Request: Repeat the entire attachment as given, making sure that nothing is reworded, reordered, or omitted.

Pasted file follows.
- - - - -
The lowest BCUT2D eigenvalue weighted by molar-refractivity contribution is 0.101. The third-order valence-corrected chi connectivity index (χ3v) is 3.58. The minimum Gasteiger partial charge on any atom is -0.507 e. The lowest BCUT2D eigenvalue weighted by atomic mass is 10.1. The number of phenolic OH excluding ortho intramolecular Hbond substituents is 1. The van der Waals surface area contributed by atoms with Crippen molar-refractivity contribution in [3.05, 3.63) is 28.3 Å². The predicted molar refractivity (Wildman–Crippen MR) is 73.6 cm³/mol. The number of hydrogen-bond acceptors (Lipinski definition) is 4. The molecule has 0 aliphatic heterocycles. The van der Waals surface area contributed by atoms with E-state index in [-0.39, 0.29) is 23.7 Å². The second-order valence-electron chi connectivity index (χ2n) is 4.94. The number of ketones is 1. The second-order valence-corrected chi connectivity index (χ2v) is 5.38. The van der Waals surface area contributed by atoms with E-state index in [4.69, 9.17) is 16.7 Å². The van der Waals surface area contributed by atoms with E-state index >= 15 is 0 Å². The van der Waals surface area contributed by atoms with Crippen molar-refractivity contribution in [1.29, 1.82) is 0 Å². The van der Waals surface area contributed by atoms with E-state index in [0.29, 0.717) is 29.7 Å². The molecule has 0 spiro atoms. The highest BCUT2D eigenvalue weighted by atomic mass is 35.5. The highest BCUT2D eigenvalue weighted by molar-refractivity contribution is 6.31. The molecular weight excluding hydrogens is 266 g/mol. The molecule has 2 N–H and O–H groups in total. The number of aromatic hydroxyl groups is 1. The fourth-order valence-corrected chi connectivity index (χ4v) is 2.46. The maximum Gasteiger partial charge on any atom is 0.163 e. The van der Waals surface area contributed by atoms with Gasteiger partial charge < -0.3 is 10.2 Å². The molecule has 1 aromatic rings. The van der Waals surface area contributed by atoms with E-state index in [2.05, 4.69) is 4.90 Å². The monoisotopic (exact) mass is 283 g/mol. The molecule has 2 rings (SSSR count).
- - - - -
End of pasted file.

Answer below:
The lowest BCUT2D eigenvalue weighted by molar-refractivity contribution is 0.101. The third-order valence-corrected chi connectivity index (χ3v) is 3.58. The minimum Gasteiger partial charge on any atom is -0.507 e. The lowest BCUT2D eigenvalue weighted by atomic mass is 10.1. The number of phenolic OH excluding ortho intramolecular Hbond substituents is 1. The van der Waals surface area contributed by atoms with Crippen molar-refractivity contribution in [3.05, 3.63) is 28.3 Å². The predicted molar refractivity (Wildman–Crippen MR) is 73.6 cm³/mol. The number of hydrogen-bond acceptors (Lipinski definition) is 4. The molecule has 0 aliphatic heterocycles. The van der Waals surface area contributed by atoms with E-state index in [-0.39, 0.29) is 23.7 Å². The second-order valence-electron chi connectivity index (χ2n) is 4.94. The number of ketones is 1. The second-order valence-corrected chi connectivity index (χ2v) is 5.38. The van der Waals surface area contributed by atoms with E-state index in [4.69, 9.17) is 16.7 Å². The van der Waals surface area contributed by atoms with E-state index >= 15 is 0 Å². The van der Waals surface area contributed by atoms with Crippen molar-refractivity contribution in [1.29, 1.82) is 0 Å². The van der Waals surface area contributed by atoms with E-state index in [0.29, 0.717) is 29.7 Å². The molecule has 0 spiro atoms. The highest BCUT2D eigenvalue weighted by atomic mass is 35.5. The highest BCUT2D eigenvalue weighted by molar-refractivity contribution is 6.31. The molecular weight excluding hydrogens is 266 g/mol. The molecule has 2 N–H and O–H groups in total. The number of aromatic hydroxyl groups is 1. The fourth-order valence-corrected chi connectivity index (χ4v) is 2.46. The maximum Gasteiger partial charge on any atom is 0.163 e. The van der Waals surface area contributed by atoms with Gasteiger partial charge < -0.3 is 10.2 Å². The molecule has 1 aromatic rings. The van der Waals surface area contributed by atoms with E-state index in [2.05, 4.69) is 4.90 Å². The monoisotopic (exact) mass is 283 g/mol. The molecule has 2 rings (SSSR count).